Sunday, May 31, 2009
The Golden Ratio
The golden ratio, also known as the divine proportion, the golden mean, or golden section, is a number often encountered though out nature. The Ancient Greeks usually attributed discovery of this concept to Pythagoras or his followers as they discovered the frequency of the ratio’s appearance in the geometry of nature around them.
The golden ratio is an irrational mathematical constant, approximately 1.618, and it is denoted by the Greek letters ф (phi), or sometimes τ (tau)
The Ancient Greeks applied the ratio into their art, music, and architecture.
It has been pondered and debated the basis of its ubiquity and appeal when this ratio is applied into architecture designs, drawing the human face, etc that we unconsciously find the building or the artwork identified as the lines of classical beauty.
One of these early enlighten educators was Plato. Plato started out in the military service from 409 BC to 404 BC during the Peloponnesian War, but at this time he wanted a political career rather than a military one.
It was the excesses of Athenian political life during this time that persuaded him to give up political ambitions. The execution of Socrates in 399 BC because he was teaching what the established political leaders disagreed with and this had a profound effect on Plato. Socrates's death was the cause for Plato to decide that he would have nothing further to do with politics.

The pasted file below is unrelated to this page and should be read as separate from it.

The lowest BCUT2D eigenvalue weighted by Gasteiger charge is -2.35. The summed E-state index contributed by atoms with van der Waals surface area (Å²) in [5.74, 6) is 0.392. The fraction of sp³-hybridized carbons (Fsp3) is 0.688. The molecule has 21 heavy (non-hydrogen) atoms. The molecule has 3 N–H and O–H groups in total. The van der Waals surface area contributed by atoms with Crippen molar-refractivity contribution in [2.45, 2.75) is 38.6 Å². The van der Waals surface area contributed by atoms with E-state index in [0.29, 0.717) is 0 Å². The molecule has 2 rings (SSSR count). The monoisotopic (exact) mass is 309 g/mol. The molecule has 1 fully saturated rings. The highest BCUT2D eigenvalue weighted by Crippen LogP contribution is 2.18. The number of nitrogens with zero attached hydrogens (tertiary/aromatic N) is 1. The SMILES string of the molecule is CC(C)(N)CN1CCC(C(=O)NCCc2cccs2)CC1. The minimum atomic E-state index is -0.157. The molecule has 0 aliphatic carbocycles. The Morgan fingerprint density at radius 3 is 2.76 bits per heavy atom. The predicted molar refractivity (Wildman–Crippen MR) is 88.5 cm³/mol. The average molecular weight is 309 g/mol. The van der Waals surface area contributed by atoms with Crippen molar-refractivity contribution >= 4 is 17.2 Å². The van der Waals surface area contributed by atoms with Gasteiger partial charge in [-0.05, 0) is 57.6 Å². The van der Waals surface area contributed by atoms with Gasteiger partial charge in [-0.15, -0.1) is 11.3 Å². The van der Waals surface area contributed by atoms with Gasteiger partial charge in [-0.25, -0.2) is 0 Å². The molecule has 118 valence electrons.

Plato's contributions to the theories of education are shown as he started his own Academy and his idea of what constitutes an educated person. Over the door of the Academy was written: "Let no one unversed in geometry enter here."
Plato's Academy flourished until 529 when it was closed down by the Christian Emperor Justinian, who claimed it was a pagan establishment. Having survived for 900 years it is the longest surviving university known until it was closed because the Christian Emperor decided it went against his religious beliefs.
It was not until the Renascence period that the effort to relearn the Ancient Greek's math and sciences but those pursuing this knowledge were aways under threat of death by the Religious Inquisition.
No matter how persistent religious political powers try to squelch educational facts, the truths will always return as being self evident and this ratio is still being discovered universally. The Ancient Greek's math related to our natural world are still be applied today.